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Saturday, 17 February 2018

Do You Wash Your Handmade Bags?

washing your handmade bags
Do you wash your handmade fabric bags?
Recently took off for two weeks to get away from the coldest (and, as it turned out, some of the snowiest) parts of our winter and enjoy the sand and surf in the quaint city of Mazatlan, Mexico.

The city is often referred to as the shrimp capital of the world. With vendors selling them just steps from where they are harvested daily, hubby and I make a point of cooking ourselves at least two camarĂ³n dinners in our hotel every time we go down.

Take a look at the caldo de camarĂ³n that we whipped up this time... yum!

First time for us... shrimp soup!

When eating out a lot on vacation, it's often difficult to get enough veggies into your system. We turned to soup as a fast and simple solution, especially since fresh ingredients were aplenty and cheap.

Back to the subject at hand, however, being around seafood, sand and humidity is not ideal for handmade fabric bags. I had two with me: my beach tote and my original proof of concept Make it Yours bag (as shown in the washing machine above).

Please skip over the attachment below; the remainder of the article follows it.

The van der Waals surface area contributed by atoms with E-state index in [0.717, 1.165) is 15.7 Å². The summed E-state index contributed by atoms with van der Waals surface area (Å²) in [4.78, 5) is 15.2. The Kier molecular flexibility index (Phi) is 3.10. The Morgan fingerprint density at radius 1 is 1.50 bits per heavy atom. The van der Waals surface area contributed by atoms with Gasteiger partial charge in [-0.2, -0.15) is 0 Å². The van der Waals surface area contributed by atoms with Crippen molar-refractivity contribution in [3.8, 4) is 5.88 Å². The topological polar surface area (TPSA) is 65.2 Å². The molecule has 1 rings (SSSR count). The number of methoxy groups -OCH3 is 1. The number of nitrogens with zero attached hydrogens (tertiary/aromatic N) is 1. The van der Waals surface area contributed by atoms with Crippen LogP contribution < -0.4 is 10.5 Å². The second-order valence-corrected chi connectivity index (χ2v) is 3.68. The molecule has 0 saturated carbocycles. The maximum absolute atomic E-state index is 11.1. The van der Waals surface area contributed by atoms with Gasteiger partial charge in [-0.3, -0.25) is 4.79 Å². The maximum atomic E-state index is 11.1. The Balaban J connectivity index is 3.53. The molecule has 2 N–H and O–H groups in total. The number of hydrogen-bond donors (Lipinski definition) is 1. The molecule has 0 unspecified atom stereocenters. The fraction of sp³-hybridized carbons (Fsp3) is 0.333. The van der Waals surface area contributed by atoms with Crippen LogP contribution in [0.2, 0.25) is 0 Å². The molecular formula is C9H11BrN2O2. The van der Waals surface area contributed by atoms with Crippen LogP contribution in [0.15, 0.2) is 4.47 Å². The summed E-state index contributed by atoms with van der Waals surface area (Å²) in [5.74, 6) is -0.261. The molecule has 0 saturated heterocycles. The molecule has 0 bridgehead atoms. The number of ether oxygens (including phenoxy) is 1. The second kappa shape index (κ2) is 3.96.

The sand and humidity by themselves made my clothing difficult enough to deal with; having bags that were routinely being handled in that type of environment made it a no-brainer that they would be washed when I got home. In fact, my MIY bag actually landed full on the floor at a McD's (we were there for the free wi-fi) so there was no way that it wouldn't be washed!

That said, an actual "dunk in the water" type of washing is not something that most bag makers would recommend.

Nevertheless, how many of you have done it and what results have you gotten?


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My MIY bag had actually been washed before, so I knew it would come out fine. It was constructed out of tea towels and duvet cover material; all highly washable in themselves. However, most of the fabric was also interfaced with Decor Bond and none of it had been pre-washed prior to being sewn.